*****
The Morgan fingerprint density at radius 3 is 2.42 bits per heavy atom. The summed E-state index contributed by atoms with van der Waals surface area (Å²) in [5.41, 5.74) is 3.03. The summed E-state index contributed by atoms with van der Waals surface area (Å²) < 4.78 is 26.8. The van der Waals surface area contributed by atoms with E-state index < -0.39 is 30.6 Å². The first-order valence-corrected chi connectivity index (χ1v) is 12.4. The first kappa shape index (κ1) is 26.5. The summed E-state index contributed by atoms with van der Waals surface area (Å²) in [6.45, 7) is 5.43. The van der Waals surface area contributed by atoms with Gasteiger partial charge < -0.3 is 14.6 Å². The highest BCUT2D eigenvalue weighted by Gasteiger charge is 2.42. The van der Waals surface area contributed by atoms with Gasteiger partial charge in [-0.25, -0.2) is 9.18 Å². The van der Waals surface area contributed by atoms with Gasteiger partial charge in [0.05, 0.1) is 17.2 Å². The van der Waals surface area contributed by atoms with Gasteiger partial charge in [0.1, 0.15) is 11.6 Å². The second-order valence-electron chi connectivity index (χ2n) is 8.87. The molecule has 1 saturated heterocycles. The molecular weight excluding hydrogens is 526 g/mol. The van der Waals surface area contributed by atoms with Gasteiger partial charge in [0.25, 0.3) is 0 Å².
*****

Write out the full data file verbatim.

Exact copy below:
The Morgan fingerprint density at radius 3 is 2.42 bits per heavy atom. The summed E-state index contributed by atoms with van der Waals surface area (Å²) in [5.41, 5.74) is 3.03. The summed E-state index contributed by atoms with van der Waals surface area (Å²) < 4.78 is 26.8. The van der Waals surface area contributed by atoms with E-state index < -0.39 is 30.6 Å². The first-order valence-corrected chi connectivity index (χ1v) is 12.4. The first kappa shape index (κ1) is 26.5. The summed E-state index contributed by atoms with van der Waals surface area (Å²) in [6.45, 7) is 5.43. The van der Waals surface area contributed by atoms with Gasteiger partial charge < -0.3 is 14.6 Å². The highest BCUT2D eigenvalue weighted by Gasteiger charge is 2.42. The van der Waals surface area contributed by atoms with Gasteiger partial charge in [-0.25, -0.2) is 9.18 Å². The van der Waals surface area contributed by atoms with Gasteiger partial charge in [0.05, 0.1) is 17.2 Å². The van der Waals surface area contributed by atoms with Gasteiger partial charge in [0.1, 0.15) is 11.6 Å². The second-order valence-electron chi connectivity index (χ2n) is 8.87. The molecule has 1 saturated heterocycles. The molecular weight excluding hydrogens is 526 g/mol. The van der Waals surface area contributed by atoms with Gasteiger partial charge in [0.25, 0.3) is 0 Å².